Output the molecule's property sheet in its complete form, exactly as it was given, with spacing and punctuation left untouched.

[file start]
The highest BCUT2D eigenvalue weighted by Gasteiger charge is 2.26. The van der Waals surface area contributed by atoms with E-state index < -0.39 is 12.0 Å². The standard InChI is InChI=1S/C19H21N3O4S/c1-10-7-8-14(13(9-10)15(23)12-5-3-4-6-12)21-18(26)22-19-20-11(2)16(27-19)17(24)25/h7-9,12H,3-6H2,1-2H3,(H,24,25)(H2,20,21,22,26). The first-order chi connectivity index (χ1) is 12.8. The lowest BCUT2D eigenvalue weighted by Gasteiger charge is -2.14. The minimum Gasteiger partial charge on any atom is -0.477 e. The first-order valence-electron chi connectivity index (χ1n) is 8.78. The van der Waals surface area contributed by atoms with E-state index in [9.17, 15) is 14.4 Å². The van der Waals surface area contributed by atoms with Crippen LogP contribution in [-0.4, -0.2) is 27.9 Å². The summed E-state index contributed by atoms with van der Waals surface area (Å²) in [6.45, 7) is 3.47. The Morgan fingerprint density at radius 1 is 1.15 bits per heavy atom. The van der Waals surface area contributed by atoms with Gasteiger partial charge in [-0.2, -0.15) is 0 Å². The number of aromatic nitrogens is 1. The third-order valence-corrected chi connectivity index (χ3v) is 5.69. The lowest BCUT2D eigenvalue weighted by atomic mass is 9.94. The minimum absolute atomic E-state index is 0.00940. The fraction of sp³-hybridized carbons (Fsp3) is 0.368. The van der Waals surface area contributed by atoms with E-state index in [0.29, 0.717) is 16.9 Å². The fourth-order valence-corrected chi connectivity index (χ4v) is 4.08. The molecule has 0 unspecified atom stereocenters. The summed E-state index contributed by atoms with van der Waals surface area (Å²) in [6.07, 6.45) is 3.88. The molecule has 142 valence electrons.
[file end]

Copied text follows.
The highest BCUT2D eigenvalue weighted by Gasteiger charge is 2.26. The van der Waals surface area contributed by atoms with E-state index < -0.39 is 12.0 Å². The standard InChI is InChI=1S/C19H21N3O4S/c1-10-7-8-14(13(9-10)15(23)12-5-3-4-6-12)21-18(26)22-19-20-11(2)16(27-19)17(24)25/h7-9,12H,3-6H2,1-2H3,(H,24,25)(H2,20,21,22,26). The first-order chi connectivity index (χ1) is 12.8. The lowest BCUT2D eigenvalue weighted by Gasteiger charge is -2.14. The minimum Gasteiger partial charge on any atom is -0.477 e. The first-order valence-electron chi connectivity index (χ1n) is 8.78. The van der Waals surface area contributed by atoms with E-state index in [9.17, 15) is 14.4 Å². The van der Waals surface area contributed by atoms with Crippen LogP contribution in [-0.4, -0.2) is 27.9 Å². The summed E-state index contributed by atoms with van der Waals surface area (Å²) in [6.45, 7) is 3.47. The Morgan fingerprint density at radius 1 is 1.15 bits per heavy atom. The van der Waals surface area contributed by atoms with Gasteiger partial charge in [-0.2, -0.15) is 0 Å². The number of aromatic nitrogens is 1. The third-order valence-corrected chi connectivity index (χ3v) is 5.69. The lowest BCUT2D eigenvalue weighted by atomic mass is 9.94. The minimum absolute atomic E-state index is 0.00940. The fraction of sp³-hybridized carbons (Fsp3) is 0.368. The van der Waals surface area contributed by atoms with E-state index in [0.29, 0.717) is 16.9 Å². The fourth-order valence-corrected chi connectivity index (χ4v) is 4.08. The molecule has 0 unspecified atom stereocenters. The summed E-state index contributed by atoms with van der Waals surface area (Å²) in [6.07, 6.45) is 3.88. The molecule has 142 valence electrons.